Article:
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Holden reveals push for V6 in Commodore

Still six: Opel was happy with four-cylinder engine in its Insignia, but Holden went into battle to get a V6 for its Commodore version.

Buick helped Holden win V6 for Commodore, but not preferred 3.0-litre twin-turbo

8 Feb 2018

HOLDEN has revealed that the second-generation Opel Insignia on which the new ZB Commodore is based initially was to have a maximum of four cylinders in line with European preferences before Buick came on board to help Holden push for V6 versions.

However, it is understood that the desired 3.0-litre twin-turbo V6 as used in some existing rear-drive Cadillac models such as the CT6 full-sized luxury sedan on the premium Omega platform in America was too expensive to re-engineer for a transverse front/all-wheel drive application for the all-new E2 global vehicle architecture underpinning the Insignia B/ZB program.

Adding to that are the predicted limited global volumes that such a costly powertrain derivative would attract, while it probably would not even be offered in Western Europe in either Opel or Vauxhall guises anyway due to high consumption/emissions concerns.

Holden vehicle development manager Jeremy Tassone, who revealed that Holden was part of the Insignia B program since its inception more than five years ago, said: “We wanted to make sure the (E2) architecture could take the V6 that Holden wanted.

“Prior to Holden getting involved in this program there was no V6. Europe don’t take a V6 at all, as the 2.0-litre is their premium engine. So, we had to get in there, fight our case, present our data, and (tell Opel that) that it is very important for Australia to have a V6 and all-wheel drive.”

Developing about 300kW of power and 542Nm of torque in its CT6 application, the 3.0-litre twin-turbo V6 would have been a more suitable SS-style performance flagship than the 235kW/381Nm 3.6-litre naturally aspirated V6 in the ZB VXR.

Ironically the Cadillac’s Omega platform is the successor to the Australian-developed Zeta that underpinned all VE and VF Commodores and their derivatives.

While the integration of the 3.6-litre atmo V6 into E2 was done at Opel in Russelsheim, Germany (the homeroom for Insignia B/ZB Commodore), Holden personnel led by lead vehicle dynamics engineer, Rob Trubiani, worked at GM’s Michigan headquarters to calibrate the engine for its Commodore (and Buick Regal and derivatives) application, since GM’s Global Propulsion Systems in America is where development for the V6 (and 2.0-litre turbo petrol engine) took place. Also, no Opel or Vauxhall Insignia B V6s exist.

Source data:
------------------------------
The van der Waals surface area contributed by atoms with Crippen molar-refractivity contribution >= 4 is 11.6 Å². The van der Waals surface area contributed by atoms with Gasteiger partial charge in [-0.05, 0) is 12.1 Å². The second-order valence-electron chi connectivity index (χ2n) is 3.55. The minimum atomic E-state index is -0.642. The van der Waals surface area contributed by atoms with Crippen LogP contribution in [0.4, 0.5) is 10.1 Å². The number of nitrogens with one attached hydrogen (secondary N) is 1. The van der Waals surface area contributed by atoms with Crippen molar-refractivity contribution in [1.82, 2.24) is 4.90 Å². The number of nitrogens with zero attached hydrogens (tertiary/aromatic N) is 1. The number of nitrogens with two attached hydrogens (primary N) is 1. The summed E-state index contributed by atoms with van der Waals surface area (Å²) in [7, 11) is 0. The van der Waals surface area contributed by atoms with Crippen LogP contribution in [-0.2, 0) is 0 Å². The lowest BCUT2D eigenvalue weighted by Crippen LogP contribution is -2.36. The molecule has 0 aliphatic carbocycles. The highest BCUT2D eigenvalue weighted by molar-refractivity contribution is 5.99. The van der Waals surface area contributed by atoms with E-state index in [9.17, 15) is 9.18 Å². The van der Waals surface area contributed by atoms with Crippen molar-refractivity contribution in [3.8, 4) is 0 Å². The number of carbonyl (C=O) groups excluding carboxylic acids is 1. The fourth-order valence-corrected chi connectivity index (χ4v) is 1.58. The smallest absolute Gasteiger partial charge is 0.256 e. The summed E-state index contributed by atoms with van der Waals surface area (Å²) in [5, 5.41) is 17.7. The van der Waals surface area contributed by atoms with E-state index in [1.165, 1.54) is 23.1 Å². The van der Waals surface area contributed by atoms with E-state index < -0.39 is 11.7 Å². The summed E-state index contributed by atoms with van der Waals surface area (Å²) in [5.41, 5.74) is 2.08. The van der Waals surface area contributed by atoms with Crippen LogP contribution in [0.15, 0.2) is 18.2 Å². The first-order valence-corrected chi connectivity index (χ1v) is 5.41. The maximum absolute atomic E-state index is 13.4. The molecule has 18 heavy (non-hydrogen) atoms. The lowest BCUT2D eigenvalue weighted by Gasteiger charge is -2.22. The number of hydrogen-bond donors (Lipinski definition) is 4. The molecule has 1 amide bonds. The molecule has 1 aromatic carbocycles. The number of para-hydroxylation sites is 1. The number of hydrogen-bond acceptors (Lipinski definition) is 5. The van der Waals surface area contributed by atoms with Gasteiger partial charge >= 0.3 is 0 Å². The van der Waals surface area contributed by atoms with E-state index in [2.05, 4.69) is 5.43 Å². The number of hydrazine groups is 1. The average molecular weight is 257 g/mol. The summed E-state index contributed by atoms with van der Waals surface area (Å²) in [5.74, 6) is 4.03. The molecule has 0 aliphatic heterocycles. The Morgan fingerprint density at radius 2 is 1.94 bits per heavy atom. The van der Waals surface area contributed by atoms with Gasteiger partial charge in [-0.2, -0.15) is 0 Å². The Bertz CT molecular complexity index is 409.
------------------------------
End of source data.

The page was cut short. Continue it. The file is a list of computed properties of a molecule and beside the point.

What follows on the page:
Mr Tassone said the 3.6-litre unit was the most efficient and economical way of getting an existing V6 shoehorned into the E2 architecture without blowing out costs for both General Motors and consumers requiring an affordable V6 with up to 2100kg of towing capacity (compared with 1800kg for the 2.0T).

“It’s an evolution of the old V6,” he said. “Just hearing it you can tell straight away it’s a brand-new engine that’s very different in its characteristics – a lot more exhaust note through modified exhaust change we did into the car for us … with more power, AFM (GM’s cylinder cut-out tech to save fuel) and stop-start.”

Although achieving better fuel consumption than before – exacerbated by the fact that the V6 powertrain and all-wheel drive collectively add 138kg of extra weight over the 2.0-litre front-drive equivalents – the calibration of the new nine-speed torque-converter automatic transmission to make the most of the 3.6-litre engine proved a challenge.

“It’s all good and well to say you’ve got eight or nine speed automatic transmissions across the board, but to be honest, when I first heard it, I was a little bit of a sceptic,” Mr Tassone said.

“I was thinking … already it’s a challenge not to have shift busyness … lag tipping on down-change … issues you get with a six-speed transmission could only get worse (with nine gears).

“But we really wanted to focus on driveability on these cars – maybe even possibly to the detriment of fuel economy, we wanted to make sure the car was in the right gear at the right time ready to respond to the driver’s demand.” With Holden having more than 100 engineers at its Lang Lang Proving Ground calibrating engines and transmissions for the entire GM network globally, Mr Tassone said there was plenty of knowledge and experience behind the new Commodore’s tuning.

Among these are new various modes such as uphill mode, downhill mode (which detect where the car is on a grade and adjusting the base shift pattern accordingly), shift stabilisation (monitoring how and when the driver is on and off the throttle to cut unnecessary up or down shifts), sports mode (with sensors helping ascertain the optimum response ratio through a wide range of circumstances) and VXR mode (which provides the most aggressive response algorithm), among other features.

“Holden engaged throughout program… and we really got in early to make sure the cars were great to drive,” he said.

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1st of January 1970

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